Inflammation gets a bad rap, but it only partially deserves it. If you catch a cold or stub your toe, you want the invading pathogen or wound to trigger an inflammatory response, because that’s what starts the healing process. Exercise also causes temporary inflammation; it helps you build muscle mass.
The catch is when inflammation doesn’t go away, “it becomes a simmering flame,” says New York-based integrative dietitian Robin Foroutan, RDN. Left unchecked, it can cause fatigue, difficulty sleeping, damage healthy tissue, and can increase the risk of a number of diseases, including asthma, type 2 diabetes, heart disease, autoimmune diseases, and cancer.
To get your levels down, look at your diet. “Chronic inflammation stems in part from chronic consumption of excessive amounts of certain foods,” says Ginger Hultin, RDN, a Seattle-based registered dietitian nutritionist at ChampagneNutrition. You don’t have to eat perfectly—”It’s not like you have one candy bar and you get inflamed,” he says—but the overall pattern and quality of your diet is very important. If you’re eating too many of these inflammatory foods, consider this as your incentive to cut back.
1. Charcoal grilled meat
Whether you’re grilling or grilling, char marks and burnt edges are clues that your food contains heterocyclic amines (HCAs), compounds that cause fats and proteins to oxidize, causing oxidative stress and cell damage. Cooking any animal protein at high temperatures can form HCAs, but red meat is likely the worst offender; The International Agency for Research on Cancer classifies it as “possibly carcinogenic to humans.”
Meat cooked over an open flame also often contains polycyclic aromatic hydrocarbons (PAHs), which are formed when fats and liquids drip down and create smoke that sticks to the surface of your food. PAHs are also found in cigarette smoke and car exhaust. (Still hungry?)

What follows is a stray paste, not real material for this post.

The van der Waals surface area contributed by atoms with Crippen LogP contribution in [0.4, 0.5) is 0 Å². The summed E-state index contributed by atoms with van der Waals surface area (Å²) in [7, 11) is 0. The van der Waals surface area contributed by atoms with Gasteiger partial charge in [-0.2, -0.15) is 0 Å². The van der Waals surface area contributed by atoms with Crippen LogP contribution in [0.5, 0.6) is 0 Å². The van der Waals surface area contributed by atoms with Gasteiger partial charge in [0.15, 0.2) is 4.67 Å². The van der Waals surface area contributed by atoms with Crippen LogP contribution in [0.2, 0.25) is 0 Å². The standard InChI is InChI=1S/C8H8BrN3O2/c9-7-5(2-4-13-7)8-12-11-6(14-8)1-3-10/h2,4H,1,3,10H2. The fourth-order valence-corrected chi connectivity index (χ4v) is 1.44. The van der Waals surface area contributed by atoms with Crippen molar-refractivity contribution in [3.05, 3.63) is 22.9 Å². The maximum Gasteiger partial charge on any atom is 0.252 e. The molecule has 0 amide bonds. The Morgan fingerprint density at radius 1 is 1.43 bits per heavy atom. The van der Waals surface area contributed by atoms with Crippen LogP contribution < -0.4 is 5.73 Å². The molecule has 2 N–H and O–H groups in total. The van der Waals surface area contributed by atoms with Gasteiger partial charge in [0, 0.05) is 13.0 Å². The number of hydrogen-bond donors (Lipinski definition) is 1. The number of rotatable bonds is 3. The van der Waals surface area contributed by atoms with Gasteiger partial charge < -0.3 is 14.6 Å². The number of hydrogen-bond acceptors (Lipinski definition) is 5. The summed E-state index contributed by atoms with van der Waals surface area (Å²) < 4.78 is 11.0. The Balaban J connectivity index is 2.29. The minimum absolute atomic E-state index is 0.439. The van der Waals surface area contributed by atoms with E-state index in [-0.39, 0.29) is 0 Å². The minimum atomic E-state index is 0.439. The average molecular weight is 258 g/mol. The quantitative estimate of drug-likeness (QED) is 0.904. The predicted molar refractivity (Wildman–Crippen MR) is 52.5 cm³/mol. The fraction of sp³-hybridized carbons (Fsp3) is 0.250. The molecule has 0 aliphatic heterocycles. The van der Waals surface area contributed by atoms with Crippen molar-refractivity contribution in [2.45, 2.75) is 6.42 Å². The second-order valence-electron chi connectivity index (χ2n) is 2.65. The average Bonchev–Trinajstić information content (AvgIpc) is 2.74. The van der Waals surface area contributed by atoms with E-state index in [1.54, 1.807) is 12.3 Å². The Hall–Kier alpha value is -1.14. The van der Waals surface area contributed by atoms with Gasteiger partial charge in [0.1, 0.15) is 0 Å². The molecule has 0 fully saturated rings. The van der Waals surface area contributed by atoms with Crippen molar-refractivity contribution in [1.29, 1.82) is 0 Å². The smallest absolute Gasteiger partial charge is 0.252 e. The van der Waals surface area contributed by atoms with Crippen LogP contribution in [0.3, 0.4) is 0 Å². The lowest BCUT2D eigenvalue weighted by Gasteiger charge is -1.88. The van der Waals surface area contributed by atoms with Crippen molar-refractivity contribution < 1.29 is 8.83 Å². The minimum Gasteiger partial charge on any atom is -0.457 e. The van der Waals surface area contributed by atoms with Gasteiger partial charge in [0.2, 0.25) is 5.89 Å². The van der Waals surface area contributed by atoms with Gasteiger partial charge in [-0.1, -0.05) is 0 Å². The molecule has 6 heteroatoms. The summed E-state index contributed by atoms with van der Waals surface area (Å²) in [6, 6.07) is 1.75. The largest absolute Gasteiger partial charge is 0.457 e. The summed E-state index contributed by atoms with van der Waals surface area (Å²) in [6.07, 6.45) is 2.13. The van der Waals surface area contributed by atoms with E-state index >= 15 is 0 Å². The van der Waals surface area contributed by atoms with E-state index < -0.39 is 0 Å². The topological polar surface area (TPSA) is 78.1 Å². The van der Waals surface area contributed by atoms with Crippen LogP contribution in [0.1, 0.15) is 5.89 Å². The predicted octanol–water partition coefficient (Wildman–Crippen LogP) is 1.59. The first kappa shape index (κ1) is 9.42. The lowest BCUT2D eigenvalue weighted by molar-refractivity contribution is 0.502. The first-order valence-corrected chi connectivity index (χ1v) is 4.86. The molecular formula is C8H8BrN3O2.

If you like the taste of charcoal grilled beef, you can prevent some spoilage by marinating it in a mixture of lemon juice and spices. Black pepper, rosemary, thyme, oregano, basil, sage and marjoram all contain beneficial antioxidants, which ward off inflammation.
2. Processed meat products
Hold on to the salami, pass on the bacon, and think twice before reaching for a hot dog. Processed meats are inflammatory for several reasons, starting with their high saturated fat content. Saturated fat makes the fatty tissue in your body more inflamed. These foods also contain high levels of sodium nitrite, a compound that can be converted into nitrosamines and increases the risk of stomach cancer. Plus, they’re a major source of advanced glycation end products (AGEs), especially when cooked over high heat (think bacon sizzling in a skillet). AGEs cause oxidative stress and inflammation, and can accelerate age-related diseases such as macular degeneration and Alzheimer’s.
Still not sure? A large 2020 study, published in the International Journal of Epidemiology, concluded that high intake of red and processed meat is strongly associated with a higher risk of colorectal cancer.